• more ambitious expectations and content for the new national curriculum tests – replacing those at the end of key stages 1 and 2;
  • reporting of national curriculum test results using scaled scores; comparing children against the national cohort by decile and by comparison to children who had similar prior attainment;
  • raising of floor standard from 65% to 85%, publishing both attainment and value-added progress measures;
  • aligning the assessment framework with the school curriculum, as designed by the school itself.

Specifically, schools are expected to have a curriculum and assessment framework which;

  • sets out steps for children to reach or exceed expectations in the new national curriculum;
  • measures whether children are on track to meet expectations;
  • enables pinpointing of children who are falling behind or performing exceptionally well;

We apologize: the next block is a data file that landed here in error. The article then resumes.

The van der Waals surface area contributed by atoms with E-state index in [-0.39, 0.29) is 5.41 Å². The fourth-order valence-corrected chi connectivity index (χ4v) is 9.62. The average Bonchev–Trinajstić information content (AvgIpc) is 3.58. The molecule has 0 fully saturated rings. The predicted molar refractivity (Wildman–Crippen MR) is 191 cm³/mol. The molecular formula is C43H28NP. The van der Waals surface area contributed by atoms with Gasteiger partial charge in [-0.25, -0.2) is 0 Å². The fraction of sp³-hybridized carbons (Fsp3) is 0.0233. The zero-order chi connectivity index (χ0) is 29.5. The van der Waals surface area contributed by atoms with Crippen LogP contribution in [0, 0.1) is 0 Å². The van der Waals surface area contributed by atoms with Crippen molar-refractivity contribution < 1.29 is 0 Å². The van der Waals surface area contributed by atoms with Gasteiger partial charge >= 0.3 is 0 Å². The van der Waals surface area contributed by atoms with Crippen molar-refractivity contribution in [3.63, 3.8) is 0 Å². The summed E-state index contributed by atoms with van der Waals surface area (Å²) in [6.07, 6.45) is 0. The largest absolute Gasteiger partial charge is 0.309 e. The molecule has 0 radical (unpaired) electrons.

• supports teacher planning;
  • enables regular reporting to parents and, where children move schools, identifyies strengths, weaknesses and progress.

The pressure on teachers to ‘deliver’ has never been more intense.  Somehow, for all the leaps that have been made in education in the past twenty years, schools are being asked by all of us – employers, parents, policy makers, students themselves – to dig even deeper.

SSAT has always believed that teachers make students’ lives. Our mission is to help them to carry out this vital job even better, more confidently and more professionally than before.

Thus, SSAT welcomes the opportunity to contribute to the DfE consultation on Primary Assessment and Accountability under the new Curriculum.   Throughout this year our member schools have been engaging in lively debate on these very themes of Curriculum, Assessment and Intelligent Accountability through our Redesigning Schooling campaign, along with leading educational thinkers and academics including Tim Oates, Dylan William, Christine Gilbert, Guy Claxton, Bill Lucas and Andy Hargreaves.

These are issues with which we are familiar and for which we have professional, positive and purposeful recommendations.

Join our Consultation Group ..